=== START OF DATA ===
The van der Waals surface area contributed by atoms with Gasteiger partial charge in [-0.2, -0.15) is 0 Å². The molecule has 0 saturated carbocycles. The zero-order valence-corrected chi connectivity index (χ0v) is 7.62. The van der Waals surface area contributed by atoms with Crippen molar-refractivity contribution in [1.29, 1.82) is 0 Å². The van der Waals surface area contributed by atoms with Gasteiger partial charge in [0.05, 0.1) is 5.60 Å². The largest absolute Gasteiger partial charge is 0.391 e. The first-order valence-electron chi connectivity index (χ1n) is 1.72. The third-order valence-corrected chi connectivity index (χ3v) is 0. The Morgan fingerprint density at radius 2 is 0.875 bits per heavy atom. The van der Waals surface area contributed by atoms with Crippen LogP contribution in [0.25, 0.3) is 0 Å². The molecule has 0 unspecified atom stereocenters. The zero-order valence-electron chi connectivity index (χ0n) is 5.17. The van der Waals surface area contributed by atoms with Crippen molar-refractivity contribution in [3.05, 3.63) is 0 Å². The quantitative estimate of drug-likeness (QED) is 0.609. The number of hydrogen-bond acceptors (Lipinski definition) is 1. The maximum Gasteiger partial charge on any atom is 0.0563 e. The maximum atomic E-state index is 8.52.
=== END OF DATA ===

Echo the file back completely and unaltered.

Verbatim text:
The van der Waals surface area contributed by atoms with Gasteiger partial charge in [-0.2, -0.15) is 0 Å². The molecule has 0 saturated carbocycles. The zero-order valence-corrected chi connectivity index (χ0v) is 7.62. The van der Waals surface area contributed by atoms with Crippen molar-refractivity contribution in [1.29, 1.82) is 0 Å². The van der Waals surface area contributed by atoms with Gasteiger partial charge in [0.05, 0.1) is 5.60 Å². The largest absolute Gasteiger partial charge is 0.391 e. The first-order valence-electron chi connectivity index (χ1n) is 1.72. The third-order valence-corrected chi connectivity index (χ3v) is 0. The Morgan fingerprint density at radius 2 is 0.875 bits per heavy atom. The van der Waals surface area contributed by atoms with Crippen LogP contribution in [0.25, 0.3) is 0 Å². The molecule has 0 unspecified atom stereocenters. The zero-order valence-electron chi connectivity index (χ0n) is 5.17. The van der Waals surface area contributed by atoms with Crippen molar-refractivity contribution in [3.05, 3.63) is 0 Å². The quantitative estimate of drug-likeness (QED) is 0.609. The number of hydrogen-bond acceptors (Lipinski definition) is 1. The maximum Gasteiger partial charge on any atom is 0.0563 e. The maximum atomic E-state index is 8.52.